Our nation has taken yet another giant step backwards with the criminalization of poverty.
How did breast cancer survivor Lisa Lindsay end up behind bars? She didn't pay a medical bill -- one the Herrin, Ill., teaching assistant was told she didn't owe. "She got a $280 medical bill in error and was told she didn't have to pay it," The Associated Press reports. "But the bill was turned over to a collection agency, and eventually state troopers showed up at her home and took her to jail in handcuffs."
Although the U.S. abolished debtors' prisons in the 1830s, more than a third of U.S. states allow the police to haul people in who don't pay all manner of debts, from bills for health care services to credit card and auto loans. In parts of Illinois, debt collectors commonly use publicly funded courts, sheriff's deputies, and country jails to pressure people who owe even small amounts to pay up, according to the AP.
Under the law, debtors aren't arrested for nonpayment, but rather for failing to respond to court hearings, pay legal fines, or otherwise showing "contempt of court" in connection with a creditor lawsuit. That loophole has lawmakers in the Illinois House of Representatives concerned enough to pass a bill in March that would make it illegal to send residents of the state to jail if they can't pay a debt. The measure awaits action in the senate.
Illinois isn't the only state locking up residents for being too poor to pay their bills. A report from the ACLU found that Georgia, Louisiana, Michigan, Ohio, and Washington were also doing this, and at "increasingly alarming rates."
A report from the New York University's Brennan Center for Justice found that states are also adding "poverty penalties," including late fees, payment plan fees, and interest:
Alabama charges a 30 percent collection fee, for instance, while Florida allows private debt collectors to add a 40 percent surcharge on the original debt. Some Florida counties also use so-called collection courts, where debtors can be jailed but have no right to a public defender.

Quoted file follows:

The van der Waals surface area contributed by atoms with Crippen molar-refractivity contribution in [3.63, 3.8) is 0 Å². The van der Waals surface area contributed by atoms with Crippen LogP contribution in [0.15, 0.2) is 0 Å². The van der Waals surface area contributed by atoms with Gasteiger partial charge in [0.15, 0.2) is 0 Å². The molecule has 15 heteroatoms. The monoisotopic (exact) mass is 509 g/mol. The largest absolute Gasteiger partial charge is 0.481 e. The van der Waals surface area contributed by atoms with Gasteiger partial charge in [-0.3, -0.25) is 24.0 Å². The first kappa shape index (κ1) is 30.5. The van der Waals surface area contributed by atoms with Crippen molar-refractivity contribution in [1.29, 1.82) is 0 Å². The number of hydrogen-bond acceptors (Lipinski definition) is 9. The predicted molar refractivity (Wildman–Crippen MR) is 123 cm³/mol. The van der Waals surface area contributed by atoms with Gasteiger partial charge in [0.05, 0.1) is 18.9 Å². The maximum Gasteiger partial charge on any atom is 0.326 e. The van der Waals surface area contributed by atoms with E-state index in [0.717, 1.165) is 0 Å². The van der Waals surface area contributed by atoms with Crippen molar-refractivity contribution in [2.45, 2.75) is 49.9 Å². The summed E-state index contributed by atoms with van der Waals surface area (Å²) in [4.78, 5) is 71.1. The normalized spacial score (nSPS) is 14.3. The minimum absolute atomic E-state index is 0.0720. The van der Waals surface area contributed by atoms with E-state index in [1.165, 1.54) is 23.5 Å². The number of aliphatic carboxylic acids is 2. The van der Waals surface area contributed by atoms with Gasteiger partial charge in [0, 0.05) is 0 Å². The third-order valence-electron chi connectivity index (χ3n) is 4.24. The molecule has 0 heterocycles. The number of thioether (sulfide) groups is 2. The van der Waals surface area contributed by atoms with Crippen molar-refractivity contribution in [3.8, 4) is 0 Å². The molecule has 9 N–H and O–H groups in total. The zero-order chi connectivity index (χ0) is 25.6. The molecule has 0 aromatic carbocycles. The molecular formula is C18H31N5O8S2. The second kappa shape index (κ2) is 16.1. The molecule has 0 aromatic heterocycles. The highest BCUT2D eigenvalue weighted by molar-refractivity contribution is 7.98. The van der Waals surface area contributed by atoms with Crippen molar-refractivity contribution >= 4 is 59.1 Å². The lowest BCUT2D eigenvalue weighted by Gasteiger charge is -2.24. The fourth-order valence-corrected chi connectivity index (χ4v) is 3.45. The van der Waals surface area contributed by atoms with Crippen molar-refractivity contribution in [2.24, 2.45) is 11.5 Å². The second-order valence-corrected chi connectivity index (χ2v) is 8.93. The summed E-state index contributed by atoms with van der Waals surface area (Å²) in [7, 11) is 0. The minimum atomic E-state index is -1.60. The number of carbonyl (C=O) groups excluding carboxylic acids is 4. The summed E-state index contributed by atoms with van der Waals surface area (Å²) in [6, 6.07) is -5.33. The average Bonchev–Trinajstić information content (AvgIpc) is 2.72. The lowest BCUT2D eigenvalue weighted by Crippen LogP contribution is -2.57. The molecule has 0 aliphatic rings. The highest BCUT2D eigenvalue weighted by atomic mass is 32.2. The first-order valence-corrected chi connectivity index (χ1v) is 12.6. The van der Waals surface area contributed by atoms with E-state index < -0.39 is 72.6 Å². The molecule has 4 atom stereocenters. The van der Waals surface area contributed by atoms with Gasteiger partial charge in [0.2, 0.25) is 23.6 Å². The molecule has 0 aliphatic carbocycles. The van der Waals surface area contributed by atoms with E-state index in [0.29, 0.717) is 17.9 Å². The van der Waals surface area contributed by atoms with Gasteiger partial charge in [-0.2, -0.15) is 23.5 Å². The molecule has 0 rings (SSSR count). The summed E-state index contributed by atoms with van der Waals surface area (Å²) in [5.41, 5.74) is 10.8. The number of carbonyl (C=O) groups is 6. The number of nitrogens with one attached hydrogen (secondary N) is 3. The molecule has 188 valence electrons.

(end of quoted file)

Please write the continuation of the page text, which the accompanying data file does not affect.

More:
Being denied a public defender seems to me would be a violation of the Constitution, but I'm no law expert. Any of you legal eagles want to weigh in?
Hope and change is coming for you.Â Hope and change has happend alright. Is this what you really wanted no matter what political side you are on.
Does the proof fit the pudding now,Â does it matter if your black or white now, does it matter if your Hispanic ,Â this is prevailing the rest of how America is going.
If we do not get this President out of here we are going to be living a life of " Hitler" and the days people were lead to the gas champers.
Americans are so spoiled they just think it's not possible, but with the perfect storm,Â the tide will be just right for dumbed down Americans to fall for everything this President says.
We must come together as one, and not side with a dictator who everyone knows is either losing it, or trying to give the Country some excitement.
According to this article it looks like a lot of people are going to be in jail, with the economy the way it is, homes being lost etc,Â what part of America won't be in jail.
This country has been turned up side down buy our drug runner President ,Â he should have stuck to drugs, I think he succeeded a bit better,Â it comes more natural to fk over those who buy drugs from you or sell them.
All I can say is we better wake up, and get this administration the hell out of office.